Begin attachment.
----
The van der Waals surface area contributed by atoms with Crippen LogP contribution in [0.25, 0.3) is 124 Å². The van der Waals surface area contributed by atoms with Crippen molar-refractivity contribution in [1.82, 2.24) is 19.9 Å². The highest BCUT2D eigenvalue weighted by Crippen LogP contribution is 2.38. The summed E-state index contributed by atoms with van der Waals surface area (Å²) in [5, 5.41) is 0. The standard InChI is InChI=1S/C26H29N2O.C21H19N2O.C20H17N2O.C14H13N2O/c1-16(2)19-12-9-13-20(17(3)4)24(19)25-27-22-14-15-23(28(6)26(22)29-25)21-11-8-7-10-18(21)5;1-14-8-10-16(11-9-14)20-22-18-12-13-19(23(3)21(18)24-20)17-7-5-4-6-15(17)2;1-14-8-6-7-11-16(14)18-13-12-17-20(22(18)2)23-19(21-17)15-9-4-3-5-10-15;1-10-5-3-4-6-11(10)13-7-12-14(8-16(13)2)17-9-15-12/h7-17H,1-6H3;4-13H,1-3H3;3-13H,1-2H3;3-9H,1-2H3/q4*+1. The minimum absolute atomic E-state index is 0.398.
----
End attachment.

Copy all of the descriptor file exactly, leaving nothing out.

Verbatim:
The van der Waals surface area contributed by atoms with Crippen LogP contribution in [0.25, 0.3) is 124 Å². The van der Waals surface area contributed by atoms with Crippen molar-refractivity contribution in [1.82, 2.24) is 19.9 Å². The highest BCUT2D eigenvalue weighted by Crippen LogP contribution is 2.38. The summed E-state index contributed by atoms with van der Waals surface area (Å²) in [5, 5.41) is 0. The standard InChI is InChI=1S/C26H29N2O.C21H19N2O.C20H17N2O.C14H13N2O/c1-16(2)19-12-9-13-20(17(3)4)24(19)25-27-22-14-15-23(28(6)26(22)29-25)21-11-8-7-10-18(21)5;1-14-8-10-16(11-9-14)20-22-18-12-13-19(23(3)21(18)24-20)17-7-5-4-6-15(17)2;1-14-8-6-7-11-16(14)18-13-12-17-20(22(18)2)23-19(21-17)15-9-4-3-5-10-15;1-10-5-3-4-6-11(10)13-7-12-14(8-16(13)2)17-9-15-12/h7-17H,1-6H3;4-13H,1-3H3;3-13H,1-2H3;3-9H,1-2H3/q4*+1. The minimum absolute atomic E-state index is 0.398.